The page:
JAKARTA – A group of young American trapeze artists are using their art to promote education and religious tolerance in an Indonesian slum, an epa journalist reported on Wednesday.
The 10 American artists from the organization Chicago CircEsteem rehearsed and lived for three weeks with artists of the local Red Nose Foundation – children aged 4-18 from the Cilincing slum area in the north of Jakarta – to perform in front of their families and neighbors.
“They have a different skin color, a different religion, they speak a different language, they have a different bank account, but they are people and they are circus artists,” Dan Roberts, director of Chicago CircEsteem, who had founded Red Nose Foundation in 2008, told EFE.
The performance of the two groups, that comprise acrobatics, juggling and clown acts, brings joy and laughter among the children and their mothers in the slum, where the nonprofit built an educational center in 2016.
“Social circus is the best type of circus in my mind, it not only brings together people, who usually wouldn’t be together but also uses circus as a platform to address larger issues,” said Lois Inez Plascencia, one of the US artists.
Outside the colorful and tidy building in Cilincing, where the performance took place, however, there is a different reality.
The slum is among the poorest in Jakarta, where most families depend on odd jobs like fishing, collecting clams on the coast, running small shops or driving the slowly-vanishing Indonesian three-wheeler “becak” for their livelihood.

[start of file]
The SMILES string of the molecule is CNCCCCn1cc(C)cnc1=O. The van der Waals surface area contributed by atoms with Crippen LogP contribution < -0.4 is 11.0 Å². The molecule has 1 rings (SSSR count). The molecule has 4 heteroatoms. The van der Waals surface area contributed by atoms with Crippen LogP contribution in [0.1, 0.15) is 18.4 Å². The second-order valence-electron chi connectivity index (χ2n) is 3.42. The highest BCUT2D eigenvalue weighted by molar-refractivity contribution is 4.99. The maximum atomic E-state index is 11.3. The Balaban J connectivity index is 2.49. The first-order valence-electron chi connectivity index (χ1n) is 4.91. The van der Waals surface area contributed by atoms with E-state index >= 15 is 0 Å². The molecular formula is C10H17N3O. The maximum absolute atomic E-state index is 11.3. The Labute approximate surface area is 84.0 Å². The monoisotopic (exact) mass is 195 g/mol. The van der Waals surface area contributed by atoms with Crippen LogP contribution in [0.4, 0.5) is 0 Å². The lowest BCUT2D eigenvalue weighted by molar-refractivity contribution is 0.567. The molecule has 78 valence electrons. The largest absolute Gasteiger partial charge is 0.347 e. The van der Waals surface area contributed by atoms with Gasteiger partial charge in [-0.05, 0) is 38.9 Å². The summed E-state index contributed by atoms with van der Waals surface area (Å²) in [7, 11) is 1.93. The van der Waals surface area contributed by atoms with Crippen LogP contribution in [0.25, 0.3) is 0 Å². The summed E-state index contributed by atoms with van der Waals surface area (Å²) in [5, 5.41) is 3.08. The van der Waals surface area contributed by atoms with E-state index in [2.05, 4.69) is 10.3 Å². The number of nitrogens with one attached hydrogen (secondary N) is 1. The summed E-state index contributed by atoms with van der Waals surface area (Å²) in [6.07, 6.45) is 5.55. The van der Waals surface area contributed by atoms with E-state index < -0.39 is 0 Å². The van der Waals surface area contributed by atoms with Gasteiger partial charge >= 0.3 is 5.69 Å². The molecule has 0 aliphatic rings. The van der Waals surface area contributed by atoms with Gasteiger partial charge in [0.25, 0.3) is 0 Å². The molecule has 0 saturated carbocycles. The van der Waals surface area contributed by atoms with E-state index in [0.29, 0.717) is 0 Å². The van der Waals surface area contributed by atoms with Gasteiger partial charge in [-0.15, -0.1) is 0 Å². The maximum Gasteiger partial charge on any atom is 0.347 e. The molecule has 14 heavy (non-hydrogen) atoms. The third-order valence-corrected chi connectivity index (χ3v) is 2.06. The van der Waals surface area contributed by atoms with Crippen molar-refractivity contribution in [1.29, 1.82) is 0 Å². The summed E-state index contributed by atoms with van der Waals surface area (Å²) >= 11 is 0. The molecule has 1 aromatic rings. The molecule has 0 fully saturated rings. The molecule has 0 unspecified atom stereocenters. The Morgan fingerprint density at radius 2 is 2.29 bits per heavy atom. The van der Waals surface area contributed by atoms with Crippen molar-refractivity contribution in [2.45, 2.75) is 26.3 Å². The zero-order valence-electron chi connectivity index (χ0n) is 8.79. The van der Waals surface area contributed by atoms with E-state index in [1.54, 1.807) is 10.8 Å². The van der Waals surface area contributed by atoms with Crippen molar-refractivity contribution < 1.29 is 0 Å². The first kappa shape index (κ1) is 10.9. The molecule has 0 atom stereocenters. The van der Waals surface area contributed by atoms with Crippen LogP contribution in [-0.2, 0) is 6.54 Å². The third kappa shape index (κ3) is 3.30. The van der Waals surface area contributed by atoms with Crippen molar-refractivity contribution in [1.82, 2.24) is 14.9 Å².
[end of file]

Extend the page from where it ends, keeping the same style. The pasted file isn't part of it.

A clam-collector, for example, might earn around $22 per month according to the Red Nose foundation.
The slum is also among one of the most vulnerable neighborhoods in Jakarta, a city where 40 percent of the area lies below sea level.
Yayeh, a mother of two, who goes by a single name, said that earlier they were happy even if the children could finish primary school, but now many children attend high schools that are free although the selection process is tough.
Red Nose Foundation’s program for the slum children, that combines formal and artistic education, has helped nine children to successfully move on to secondary education.
The program also ensures children are taught by teachers from various religious backgrounds to instill religious tolerance among them.
“It is a tactic to fight intolerance. It is easier to hate someone you don’t know,” Roberts said.
One of the program’s students, Indri Pratama Puri said the center had improved her confidence and allowed her to give something back to the community through workshops where she trains children in the art of circus.
However, Roberts also points out the challenges they face in bringing education to marginalized children, including the fact that the ministry of education in Indonesia is one of the most corrupt ones in the country and often funds meant for schools are misused.